TORONTO — North American stock markets bounced back on an apparent easing of geopolitical tensions in Ukraine with resulting weakness in commodities constraining the Canadian market gains.
Russia’s military reported pulling back some of its troops near Ukraine, signalling that the Kremlin may opt for a diplomatic path instead of an invasion of its neighbour.
The S&P/TSX composite index closed up 150.04 points to 21,502.55, a day after dropping nearly 200 points as anxieties ratcheted up as the West prepared for military action.
In New York, U.S. markets recovered from three days of losses with the Dow Jones industrial average gaining 422.67 points at 34,988.84. The S&P 500 index was up 69.40 points at 4,471.07, while the Nasdaq composite was up 348.84 points or 2.5 per cent at 14,139.76.
Energy and materials bucked the trend and were weaker as the price of crude oil and gold retreated.
“It’s the resources that are taking a bit of a breather so they’re retracing some of the gains last week. I think it’s in reaction to the possible easing geopolitical tensions,” said Crystal Maloney, head of equity research at CIBC Asset Management.
The March crude contract was down US$3.39 or 3.6 per cent at US$92.07 per barrel and the March natural gas contract was up 11.1 cents at US$4.31 per mmBTU.
Shares of Suncor Energy Inc. lost 1.6 per cent while Capstone Mining Corp. lost 3.6 per cent and Oceanagold Corp. fell 2.9 per cent on lower gold prices.
The April gold contract was down US$13.20 at US$1,856.20 an ounce and the March copper contract was up 2.4 cents at US$4.53 a pound.
Maloney said a risk premium was baked into the oil price.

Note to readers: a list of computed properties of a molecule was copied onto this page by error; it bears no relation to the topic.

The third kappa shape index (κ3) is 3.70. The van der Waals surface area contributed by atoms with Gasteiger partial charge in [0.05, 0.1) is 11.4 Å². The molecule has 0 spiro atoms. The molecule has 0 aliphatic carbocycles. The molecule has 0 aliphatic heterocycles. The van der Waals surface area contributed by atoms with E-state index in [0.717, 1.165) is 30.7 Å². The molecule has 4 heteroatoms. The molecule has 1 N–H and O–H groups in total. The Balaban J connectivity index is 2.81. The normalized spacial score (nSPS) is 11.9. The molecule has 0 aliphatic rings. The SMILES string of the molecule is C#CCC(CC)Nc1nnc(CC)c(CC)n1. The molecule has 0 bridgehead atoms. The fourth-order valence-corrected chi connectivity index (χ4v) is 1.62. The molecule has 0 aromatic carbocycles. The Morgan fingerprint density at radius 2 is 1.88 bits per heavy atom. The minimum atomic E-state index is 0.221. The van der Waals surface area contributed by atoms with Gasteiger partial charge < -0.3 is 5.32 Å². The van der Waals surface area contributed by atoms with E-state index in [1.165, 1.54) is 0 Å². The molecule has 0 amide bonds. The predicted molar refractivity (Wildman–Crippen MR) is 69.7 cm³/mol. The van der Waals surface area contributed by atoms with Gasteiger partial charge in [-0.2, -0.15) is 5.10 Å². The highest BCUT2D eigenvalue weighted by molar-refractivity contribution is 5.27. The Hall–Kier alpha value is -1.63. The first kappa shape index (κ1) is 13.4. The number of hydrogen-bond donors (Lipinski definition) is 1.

“What we’re seeing is a bit of reversal of some of that premium maybe to a little bit more normal, neutral positioning on geopolitical risk,” she said in an interview.
As for gold, it is viewed as a hedge in uncertain times.
“It’s giving back some of that risk premium with the report that the Russian troops are returning to their bases.”
Maloney cautioned, however, that the situation could flip again if military risks grow since the whole situation remains unresolved.
Seven of the 11 major sectors on the TSX were higher on the day, led by health care, consumer discretionary, industrials and technology.
Aurora Cannabis Inc. shares climbed 7.6 per cent to lead the health care sector up 3.5 per cent.
Consumer discretionary moved up 2.3 per cent as shares of Canada Goose Holdings Inc. increased 6.4 per cent and Magna International Inc. was 4.0 per cent higher. Restaurant Brands International Inc. gained 3.7 per cent after reporting quarterly results that beat expectations.
Industrials was helped by Air Canada shares increasing 5.1 per cent after the federal government announced an easing of COVID testing and isolation rules for travellers.
Technology moved higher as Lightspeed Commerce Inc. surged 10.4 per cent and Hut 8 Mining Corp. was up 7.2 per cent. Shopify Inc. rose 5.0 per cent ahead of the morning release of its quarterly results.
The tech-heavy Nasdaq moved up after some parts of technology were oversold while semi-conductor names were aided by easing Russia-Ukraine tensions, said Maloney.
The heavyweight financials sector was supported by rising bond yields with 10-year U.S. treasuries moving up to 2.048 per cent.
The Canadian dollar traded for 78.36 cents US compared with 78.49 cents US on Monday.